Figure 13: Illustration to explain the concept of an AXXESSTM dedicated bifurcation stent.
Figure 14: Case examples of bifurcations lesions that have been treated with the AXXESSTM dedicated bifurcations stent. Right coronary artery before and after stenting (A and B). Left circumflex coronary artery before and after stenting (C and D). Left anterior descending artery before and after stenting (E and F).
- Intra-aortic Balloon Pump Insertion
Some patients have a significantly low blood pressure when the present with a heart attack. Such patients may benefit from the insertion of an intra-aortic balloon pump (IABP). This device helps improve the blood pressure and reduces the amount of work done b an already struggling heart. This device is introduced following the application of a local anaesthetic through an artery in the patient’s groin.
The balloon is inflated with the help of helium gas which improves the blood circulation through the arteries of patient’s heart and subsequently deflates. This sequential inflation and deflation of the IABP continues and can also improve the cardiac output as illustrated in Figure 15.
Figure 15: Schematic diagram illustrating the mechanism of action of an intra-aortic balloon pump. The IABP inflates during diastole leading to an improved circulation in the coronary arteries followed by deflation which allows blood circulation to the peripheries.
- Intra-corporeal Left Ventricular Assist (ImpellaTM) Device
This is a highly mechanistic device that can be placed percutaneously through the groin artery using X-ray screening and following the administration of local anaesthetic. The device rests inside the left ventricle (pumping chamber of the heart) and allows uninterrupted blood flow to the aorta and the peripheries. In this manner the ImpellaTM device can increase the cardiac output significantly. This device is currently available in 3 sizes which can give a cardiac output of 2.5, 3.5 or 5 litres/minute.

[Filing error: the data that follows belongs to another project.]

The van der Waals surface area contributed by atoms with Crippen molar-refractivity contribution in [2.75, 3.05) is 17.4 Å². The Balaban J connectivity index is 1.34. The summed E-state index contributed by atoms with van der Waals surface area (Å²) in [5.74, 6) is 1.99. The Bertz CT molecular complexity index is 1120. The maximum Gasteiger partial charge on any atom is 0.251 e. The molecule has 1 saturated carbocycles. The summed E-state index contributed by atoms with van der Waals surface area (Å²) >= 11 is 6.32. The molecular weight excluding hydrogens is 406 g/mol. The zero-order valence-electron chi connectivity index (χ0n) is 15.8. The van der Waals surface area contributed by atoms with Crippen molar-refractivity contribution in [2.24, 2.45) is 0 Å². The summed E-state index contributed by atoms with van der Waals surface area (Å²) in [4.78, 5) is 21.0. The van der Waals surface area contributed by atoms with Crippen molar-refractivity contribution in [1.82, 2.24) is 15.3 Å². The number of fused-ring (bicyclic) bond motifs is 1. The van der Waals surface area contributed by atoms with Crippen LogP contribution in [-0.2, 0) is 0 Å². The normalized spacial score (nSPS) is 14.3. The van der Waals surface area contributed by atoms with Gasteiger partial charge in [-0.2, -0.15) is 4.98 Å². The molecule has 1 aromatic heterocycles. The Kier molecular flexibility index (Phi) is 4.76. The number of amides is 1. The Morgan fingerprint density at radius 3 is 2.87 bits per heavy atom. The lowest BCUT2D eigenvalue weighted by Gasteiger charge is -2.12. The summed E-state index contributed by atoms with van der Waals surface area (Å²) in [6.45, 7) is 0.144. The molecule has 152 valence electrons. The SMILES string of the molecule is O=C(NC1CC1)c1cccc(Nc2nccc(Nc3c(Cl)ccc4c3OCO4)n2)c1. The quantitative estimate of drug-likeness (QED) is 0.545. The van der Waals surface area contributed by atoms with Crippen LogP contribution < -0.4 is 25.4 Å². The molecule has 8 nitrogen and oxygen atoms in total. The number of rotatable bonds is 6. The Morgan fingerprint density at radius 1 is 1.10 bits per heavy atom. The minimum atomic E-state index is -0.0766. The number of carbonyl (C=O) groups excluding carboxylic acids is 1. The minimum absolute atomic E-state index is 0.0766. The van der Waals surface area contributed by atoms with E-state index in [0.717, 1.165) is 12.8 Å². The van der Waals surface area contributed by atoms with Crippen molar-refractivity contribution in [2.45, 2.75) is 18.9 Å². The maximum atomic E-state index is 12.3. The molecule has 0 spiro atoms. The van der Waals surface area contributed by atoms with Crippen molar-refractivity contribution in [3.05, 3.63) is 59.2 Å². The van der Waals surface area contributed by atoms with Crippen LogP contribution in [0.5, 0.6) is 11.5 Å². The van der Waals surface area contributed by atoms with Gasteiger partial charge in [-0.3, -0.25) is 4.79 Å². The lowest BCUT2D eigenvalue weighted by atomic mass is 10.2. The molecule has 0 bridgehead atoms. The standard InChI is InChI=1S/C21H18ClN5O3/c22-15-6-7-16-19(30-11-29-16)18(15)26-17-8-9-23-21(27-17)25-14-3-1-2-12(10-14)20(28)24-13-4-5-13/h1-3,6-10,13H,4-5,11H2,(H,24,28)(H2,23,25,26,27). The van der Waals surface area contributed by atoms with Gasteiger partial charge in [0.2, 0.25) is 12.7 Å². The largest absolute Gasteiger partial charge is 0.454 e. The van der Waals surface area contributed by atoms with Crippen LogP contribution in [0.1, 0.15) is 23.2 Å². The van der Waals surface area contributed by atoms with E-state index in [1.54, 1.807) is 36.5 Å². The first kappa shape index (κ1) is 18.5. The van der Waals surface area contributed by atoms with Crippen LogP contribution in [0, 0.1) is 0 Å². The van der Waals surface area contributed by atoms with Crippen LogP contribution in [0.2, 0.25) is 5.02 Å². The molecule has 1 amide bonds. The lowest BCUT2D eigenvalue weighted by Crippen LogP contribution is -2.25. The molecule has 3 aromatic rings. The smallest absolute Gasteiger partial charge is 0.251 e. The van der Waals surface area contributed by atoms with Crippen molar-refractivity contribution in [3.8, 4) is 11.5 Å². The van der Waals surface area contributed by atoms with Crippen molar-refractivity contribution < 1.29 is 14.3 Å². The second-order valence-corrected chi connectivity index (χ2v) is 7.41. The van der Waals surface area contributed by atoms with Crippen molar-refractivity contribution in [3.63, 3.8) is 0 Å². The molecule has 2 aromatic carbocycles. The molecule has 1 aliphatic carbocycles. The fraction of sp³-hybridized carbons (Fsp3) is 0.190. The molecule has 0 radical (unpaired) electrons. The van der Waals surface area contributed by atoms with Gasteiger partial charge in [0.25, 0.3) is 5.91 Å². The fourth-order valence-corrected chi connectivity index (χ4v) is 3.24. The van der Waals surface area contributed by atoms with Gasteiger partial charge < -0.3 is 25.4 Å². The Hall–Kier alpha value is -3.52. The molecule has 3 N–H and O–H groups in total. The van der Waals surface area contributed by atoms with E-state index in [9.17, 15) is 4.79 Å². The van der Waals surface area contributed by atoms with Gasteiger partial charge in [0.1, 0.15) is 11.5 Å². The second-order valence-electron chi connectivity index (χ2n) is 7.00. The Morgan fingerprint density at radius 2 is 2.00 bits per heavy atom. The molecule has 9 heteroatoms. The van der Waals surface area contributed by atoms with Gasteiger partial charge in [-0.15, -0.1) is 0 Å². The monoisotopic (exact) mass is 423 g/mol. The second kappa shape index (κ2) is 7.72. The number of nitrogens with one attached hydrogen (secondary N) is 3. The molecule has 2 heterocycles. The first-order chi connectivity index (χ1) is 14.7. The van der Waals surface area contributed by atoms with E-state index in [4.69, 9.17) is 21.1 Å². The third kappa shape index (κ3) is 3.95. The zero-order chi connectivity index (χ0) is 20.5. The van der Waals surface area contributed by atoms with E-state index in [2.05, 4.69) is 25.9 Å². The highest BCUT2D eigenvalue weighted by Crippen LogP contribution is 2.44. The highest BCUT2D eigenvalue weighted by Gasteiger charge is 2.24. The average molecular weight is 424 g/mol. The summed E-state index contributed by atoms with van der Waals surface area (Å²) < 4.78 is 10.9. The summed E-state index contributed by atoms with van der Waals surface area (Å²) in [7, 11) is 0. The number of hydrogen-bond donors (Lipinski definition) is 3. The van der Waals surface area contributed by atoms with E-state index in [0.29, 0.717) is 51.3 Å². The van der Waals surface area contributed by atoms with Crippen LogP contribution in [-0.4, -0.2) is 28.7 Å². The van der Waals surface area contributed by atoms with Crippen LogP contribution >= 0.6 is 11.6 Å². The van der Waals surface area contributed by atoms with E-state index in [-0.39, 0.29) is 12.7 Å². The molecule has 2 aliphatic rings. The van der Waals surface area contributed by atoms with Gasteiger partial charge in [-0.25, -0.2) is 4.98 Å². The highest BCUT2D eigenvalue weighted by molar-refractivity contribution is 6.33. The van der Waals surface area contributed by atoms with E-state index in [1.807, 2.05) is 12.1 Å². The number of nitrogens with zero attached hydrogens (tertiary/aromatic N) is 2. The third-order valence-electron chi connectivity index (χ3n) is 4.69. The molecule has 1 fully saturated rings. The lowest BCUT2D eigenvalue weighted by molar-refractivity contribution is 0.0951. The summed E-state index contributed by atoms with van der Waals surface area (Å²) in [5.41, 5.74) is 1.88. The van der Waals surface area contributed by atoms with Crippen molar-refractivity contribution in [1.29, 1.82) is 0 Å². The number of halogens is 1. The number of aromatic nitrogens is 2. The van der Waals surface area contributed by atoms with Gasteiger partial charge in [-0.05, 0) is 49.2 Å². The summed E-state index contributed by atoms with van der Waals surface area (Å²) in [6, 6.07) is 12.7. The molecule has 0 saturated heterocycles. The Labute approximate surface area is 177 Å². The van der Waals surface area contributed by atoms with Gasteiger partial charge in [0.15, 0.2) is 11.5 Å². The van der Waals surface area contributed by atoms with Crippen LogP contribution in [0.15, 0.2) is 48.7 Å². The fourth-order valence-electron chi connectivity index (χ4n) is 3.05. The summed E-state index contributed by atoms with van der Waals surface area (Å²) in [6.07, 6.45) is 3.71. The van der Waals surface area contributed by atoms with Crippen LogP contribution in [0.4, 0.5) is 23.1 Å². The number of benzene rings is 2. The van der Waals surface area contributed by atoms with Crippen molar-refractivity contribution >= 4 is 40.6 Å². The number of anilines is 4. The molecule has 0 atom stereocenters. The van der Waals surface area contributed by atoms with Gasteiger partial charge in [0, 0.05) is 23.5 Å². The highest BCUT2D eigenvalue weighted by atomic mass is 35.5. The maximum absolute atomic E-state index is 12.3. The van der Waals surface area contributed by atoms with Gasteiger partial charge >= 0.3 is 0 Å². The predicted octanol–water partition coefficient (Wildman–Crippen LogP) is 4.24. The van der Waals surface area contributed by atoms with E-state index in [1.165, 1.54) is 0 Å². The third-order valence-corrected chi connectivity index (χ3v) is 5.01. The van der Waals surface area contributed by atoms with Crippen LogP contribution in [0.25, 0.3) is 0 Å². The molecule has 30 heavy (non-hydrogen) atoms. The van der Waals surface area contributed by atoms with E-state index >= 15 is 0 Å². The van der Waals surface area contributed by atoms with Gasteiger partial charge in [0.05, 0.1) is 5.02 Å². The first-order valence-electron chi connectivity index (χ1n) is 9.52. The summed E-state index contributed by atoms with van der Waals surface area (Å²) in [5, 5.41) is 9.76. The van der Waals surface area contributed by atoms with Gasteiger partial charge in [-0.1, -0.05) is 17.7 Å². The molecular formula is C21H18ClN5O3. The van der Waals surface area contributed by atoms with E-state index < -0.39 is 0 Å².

Figure 16: Schematic showing the mechanism behind an ImpellaTM device.
Figure 17: Case example of a patient where the last remaining coronary artery was treated with the help of an ImpellaTM device (asterisk, A). We had to treat the left anterior descending artery with the help of excimer laser coronary atherectomy (B) followed by rotational atherectomy (D) and the insertion of drug eluting stents (E) with the final result (F).
- Chronic Total Occlusions
Some patients may suffer from angina (pain from the heart) due to arteries that have been blocked for months to years. These are known as chronic total occlusions (CTO). Dr Omar Rana has received specialized training from the world expert in chronic total occlusions Dr Suneel Talwar during his 2-year Interventional Fellowship and has had the opportunity to interact and work with and learn from leading American and European CTO experts including Dr Simon Walsh, Dr Colm Hanratty, Dr Peter O’Kane and Dr James Spratt. Dr Omar Rana is a regular attended at the EuroCTO club’s annual conference and has numerous publications in this arena. He has been fully trained in the use of the following techniques:
Antegrade wire escalation technique.
Antegrade dissection and re-entry technique.
Use of the Sting-ray balloon system.
Use of the CrossBoss device.
Retrograde wire escalation technique.
Retrograde dissection and re-entry technique.